The trail to the next temple was very nice but it wasn't very long before I arrived at Jorakuji (#14). I easily recognised Jorakuji (#14) as the one with the exposed rock surface near the prayers halls. I went through my prayers rituals at each hall and before heading to the stamp office I looked around for things to photograph and was surprised by find two cats sunning themselves on one of the statues. I photographed the cats and a few other things and then went to get my book stamped. Again I offered my photographs and after some indecision the woman decided on something she liked. In return she handed me a small envelope like the ones you receive the small temple slips in, I took it and thanked her. I didn't look at what it was until a little later but it turned out to be a beautifully coloured version of the simple black and white temple slips given out at each temple.
After leaving Jorakuji (#14) it was another relatively short trip to Kokubunji (#15). Kokubunji (#15) was a temple I could easily recall because of it's really eye catching and beautifully shaped main prayer hall. Unlike the smaller or wider squat looking prayer halls found at most temples, this particular one has 2 tiers, is extremely tall and looks majestic. It was definitely one of my favourites and I remembered Takuya and myself rushing to get to it just before the stamp office closed for the day. Today I had no such worries and more than that I seemed to have the whole place to myself. The most noticeable change was a brand new daishi hall which stood out just because it was so new. After finishing my prayers and taking a few photographs I headed to the stamp office.
As I was about to hand over my book to the woman in the stamp office, a monk came over and started asking questions and telling me about an American woman who he said was probably now at Onzanji (#18). I knew it couldn't be Das since she was still somewhere behind me but I knew someone called Laura from the US had who had left Ryozenji (#1) a day or so ahead of me. I asked if it was someone called Laura but he didn't seem to know. Since I already had my photographs out I handed them to him and told him to choose one and while he chose I gave my stamp book to the lady in the stamp office. He found one he liked and I then gave the other photographs to the woman after she had finished with my stamp book. She also eventually ended up choosing one and after a short discussion between them in which the only word I caught was osettai, the man disappeared and soon returned with an envelope. I could see that it contained a 1000 yen note. It was way too much for just a simple photograph so I told him to choose another. With that done I thanked them for the gift and headed back towards the main gate.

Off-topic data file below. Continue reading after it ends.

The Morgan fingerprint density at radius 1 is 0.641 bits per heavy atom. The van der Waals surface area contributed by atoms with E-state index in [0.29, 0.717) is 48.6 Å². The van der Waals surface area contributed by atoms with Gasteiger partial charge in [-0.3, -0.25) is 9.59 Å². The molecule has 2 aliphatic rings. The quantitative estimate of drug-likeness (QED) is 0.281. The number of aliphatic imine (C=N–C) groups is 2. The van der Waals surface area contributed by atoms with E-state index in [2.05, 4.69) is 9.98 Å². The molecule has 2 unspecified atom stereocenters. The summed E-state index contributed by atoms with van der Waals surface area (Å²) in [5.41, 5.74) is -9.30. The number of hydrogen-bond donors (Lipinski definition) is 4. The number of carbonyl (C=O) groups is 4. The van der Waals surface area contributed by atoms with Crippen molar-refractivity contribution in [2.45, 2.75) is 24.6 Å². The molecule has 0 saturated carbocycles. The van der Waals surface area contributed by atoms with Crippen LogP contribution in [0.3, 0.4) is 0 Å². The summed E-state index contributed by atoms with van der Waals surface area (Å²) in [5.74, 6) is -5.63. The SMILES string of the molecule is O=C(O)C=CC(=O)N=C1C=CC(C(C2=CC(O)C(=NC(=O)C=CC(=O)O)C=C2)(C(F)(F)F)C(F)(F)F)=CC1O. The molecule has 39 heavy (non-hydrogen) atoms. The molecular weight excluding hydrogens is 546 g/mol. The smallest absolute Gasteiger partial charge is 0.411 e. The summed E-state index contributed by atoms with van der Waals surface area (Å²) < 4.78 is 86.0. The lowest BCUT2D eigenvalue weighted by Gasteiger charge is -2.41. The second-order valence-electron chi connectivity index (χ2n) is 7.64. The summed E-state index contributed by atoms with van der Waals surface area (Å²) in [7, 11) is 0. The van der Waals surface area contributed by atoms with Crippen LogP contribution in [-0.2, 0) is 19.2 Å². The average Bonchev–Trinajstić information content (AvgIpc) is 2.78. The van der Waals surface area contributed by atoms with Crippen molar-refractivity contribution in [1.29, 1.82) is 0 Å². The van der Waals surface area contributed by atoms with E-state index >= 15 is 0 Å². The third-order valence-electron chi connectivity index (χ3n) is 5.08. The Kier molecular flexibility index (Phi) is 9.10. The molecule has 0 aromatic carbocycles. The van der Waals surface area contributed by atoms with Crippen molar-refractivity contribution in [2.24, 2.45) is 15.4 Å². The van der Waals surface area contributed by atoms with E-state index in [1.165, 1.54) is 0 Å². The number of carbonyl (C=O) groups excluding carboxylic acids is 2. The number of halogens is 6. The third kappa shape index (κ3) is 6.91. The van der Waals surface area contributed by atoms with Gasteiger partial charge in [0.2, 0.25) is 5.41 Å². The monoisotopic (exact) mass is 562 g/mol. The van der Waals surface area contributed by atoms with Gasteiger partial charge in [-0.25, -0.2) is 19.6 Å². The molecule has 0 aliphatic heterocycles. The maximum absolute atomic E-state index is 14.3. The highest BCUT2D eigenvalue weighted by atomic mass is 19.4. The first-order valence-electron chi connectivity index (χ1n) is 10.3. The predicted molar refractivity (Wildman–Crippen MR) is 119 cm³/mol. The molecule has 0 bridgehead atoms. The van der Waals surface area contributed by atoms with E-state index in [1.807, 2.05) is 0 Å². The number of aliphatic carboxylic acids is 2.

Next was Kanonji (#16) and as much as I tried, I seemed to have absolutely no recollection at all because all I could remember was going from Kokubunji (#15) directly to Sakae Taxis the last time I had done ohenro. However, when I got there I recognised it immediately as the cute little temple Takuya and I had visited the morning after we had stayed at Sakae Taxis. During the first pilgrimage Takuya and I had been too late to get the stamps so we had skipped the temple, gone for some udon and then gone straight to the zenkonyado.